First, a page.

Today I’m sharing a friend’s guidelines for a meaningful critique. I’ve mentioned many times how strongly I believe in solid critique groups, and that all of my work owes much of its strength (and none of its errors,) to writers’ groups to which I’ve belonged. At the Santa Barbara Writers Conference some weeks ago, I met Nicholas Deitch with whom I’ve been friends for years on Facebook, but never previously met in person. He wrote the following discussion of what he sees in a good critique process. For those of you interested in establishing constructive critique groups, here are some great principles.
Guiding Principles for the Meaningful Critique
(Not copyrighted, free to share and evolve)
The following principles come from my years of experience in the creative realms of architecture and design, both as a teacher and a practitioner, and more recently from my endeavors in creative writing, as a participant in some wonderfully supportive writer’s groups and the Santa Barbara Writer’s Conference.
Successful critique is rooted in mutual trust. This trust is not always readily established, but may be nurtured through a brief but honest introduction of the participants, why they are present, and what they hope to gain or share. In the context of meaningful critique, we are not concerned with finding fault, but with understanding the creative intention and supporting success.
At the core of any creative endeavor, there is some root basis of intention. What is the maker–the Creative–seeking to achieve? What story, impact, emotion or transformation is the Creative seeking to impart? The critiquer should, above all else, seek to understand this intent and offer critique aimed at strengthening the work. In this way, the critiquer becomes an ally and even a guardian of the creative intention.
Through the principles offered here, I have witnessed the power of this creative alliance, when several people come together to share their work, and support each other through meaningful critique. In such critiques, all participants will learn and grow through the process, often in surprising and unexpected ways. In fact, the meaningful critique should be considered a creative process in and of itself. Author Matt Pallamary has referred to the phenomenon of the ‘morphogenic field’ in reference to the escalating creativity that can result in the midst of these gatherings, wherein the Creative and the Critiquers find a place of creative resonance, out of which some wonderful and surprising ideas often emerge that would otherwise likely remain unexplored or unrecognized.
This is a wonderful and exhilarating thing to experience, and the best critiques leave all participants feeling energized and enthused.
Principles for the Meaningful Critique
There are always at least two participants in a meaningful critique: the Creative–the person sharing their creative work to receive a critique, and the Critiquer–the person listening or observing the work with thoughtful intention to offer constructive feedback. Note that there is a benefit to three or more participants, as a way of balancing the critical feedback. Critique is the realm of opinion, not fact nor dictum.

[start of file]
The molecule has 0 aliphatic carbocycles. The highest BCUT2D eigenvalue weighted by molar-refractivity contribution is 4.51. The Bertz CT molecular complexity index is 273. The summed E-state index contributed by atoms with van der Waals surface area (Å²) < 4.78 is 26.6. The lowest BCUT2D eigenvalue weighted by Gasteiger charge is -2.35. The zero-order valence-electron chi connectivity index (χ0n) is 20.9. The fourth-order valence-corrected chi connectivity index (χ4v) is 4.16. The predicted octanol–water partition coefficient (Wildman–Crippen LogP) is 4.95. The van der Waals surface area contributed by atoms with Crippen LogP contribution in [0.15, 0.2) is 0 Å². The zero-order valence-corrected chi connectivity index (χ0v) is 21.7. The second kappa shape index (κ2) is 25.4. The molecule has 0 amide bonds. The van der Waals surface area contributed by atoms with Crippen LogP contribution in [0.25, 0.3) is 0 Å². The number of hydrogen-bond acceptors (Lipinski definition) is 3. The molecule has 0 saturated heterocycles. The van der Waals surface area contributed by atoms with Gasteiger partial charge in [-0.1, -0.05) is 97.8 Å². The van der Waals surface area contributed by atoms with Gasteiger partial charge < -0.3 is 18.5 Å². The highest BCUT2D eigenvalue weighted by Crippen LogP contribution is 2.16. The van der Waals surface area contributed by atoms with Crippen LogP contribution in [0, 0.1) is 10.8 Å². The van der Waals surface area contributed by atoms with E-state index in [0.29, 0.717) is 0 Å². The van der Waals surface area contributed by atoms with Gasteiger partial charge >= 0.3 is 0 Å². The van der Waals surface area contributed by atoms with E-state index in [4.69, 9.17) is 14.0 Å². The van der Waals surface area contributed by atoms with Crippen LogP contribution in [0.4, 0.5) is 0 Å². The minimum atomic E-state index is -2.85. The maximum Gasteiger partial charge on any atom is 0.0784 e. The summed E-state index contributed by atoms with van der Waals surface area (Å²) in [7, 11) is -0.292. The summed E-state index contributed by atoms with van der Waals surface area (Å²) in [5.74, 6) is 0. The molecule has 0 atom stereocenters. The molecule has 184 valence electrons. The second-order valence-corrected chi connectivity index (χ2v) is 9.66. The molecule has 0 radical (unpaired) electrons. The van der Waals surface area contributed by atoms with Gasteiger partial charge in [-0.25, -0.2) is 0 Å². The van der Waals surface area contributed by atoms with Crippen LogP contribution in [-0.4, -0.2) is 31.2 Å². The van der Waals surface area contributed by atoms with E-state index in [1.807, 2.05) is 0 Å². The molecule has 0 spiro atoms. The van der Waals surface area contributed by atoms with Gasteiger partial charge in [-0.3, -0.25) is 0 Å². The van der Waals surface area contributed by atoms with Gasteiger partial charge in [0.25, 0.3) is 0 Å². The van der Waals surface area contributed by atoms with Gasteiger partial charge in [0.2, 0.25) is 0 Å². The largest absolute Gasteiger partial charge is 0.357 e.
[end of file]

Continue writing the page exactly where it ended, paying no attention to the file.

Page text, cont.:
- Seek the Creative’s consent before offering anything but praise. The Creative must be in a spirit of reception to hear and receive the critique. Note that by participating in a Critique Session, such as a Writer’s Group, there is implied consent.
- The intention of a meaningful critique is always about supporting the Creative in doing the best work of which they are capable. The emphasis should be on finding the strengths of the work, and then offering ideas to strengthen it further.
- A meaningful critique requires an openness on the part of the Critiquer–to first listen, observe or read fully, and comprehend the work before offering any feedback.
- A solid critique is inclusive, speaking to strengths and challenges of the work with balance.
- Meaningful critique comes from a place of honesty, and a desire to build up the Creative in their work. Honesty requires courage on the part of all participants, to be open to hearing the truth of others, and the willingness to be truthful in the offering. This is not always easy, but is essential if the goal is growth and the bettering of the work.
- There is rarely a right or wrong in a critique. There are opinions, ideas, conventions and perspectives. A good critique leaves room for the unorthodox, the innovative, the divergent.
- If the Critiquer has no critical feedback to offer, they are likely not trying hard enough, or may be concerned with imposing distress on the Creative through the process. Learning to critique, and to receive critique, is an art in itself, and requires practice. Most every creative work leaves some opportunity for improvement, or even for continued evolution in the body of work yet to come. However, on some occasions, likely after much hard work, accolades my be the most honest response. This is cause for celebration.
- Remember that the Creative remains the sole arbiter of the critique, with the authority to use, modify or discard any of the information shared by the Critiquer.
The measure of success of a meaningful critique is the level of gratitude shared by all participants at the conclusion. The greater the gratitude, the greater is the measure of success.
This material is offered without copyright or reservation. Use, share and evolve freely.
Nicholas Deitch, Ventura, CA, 2016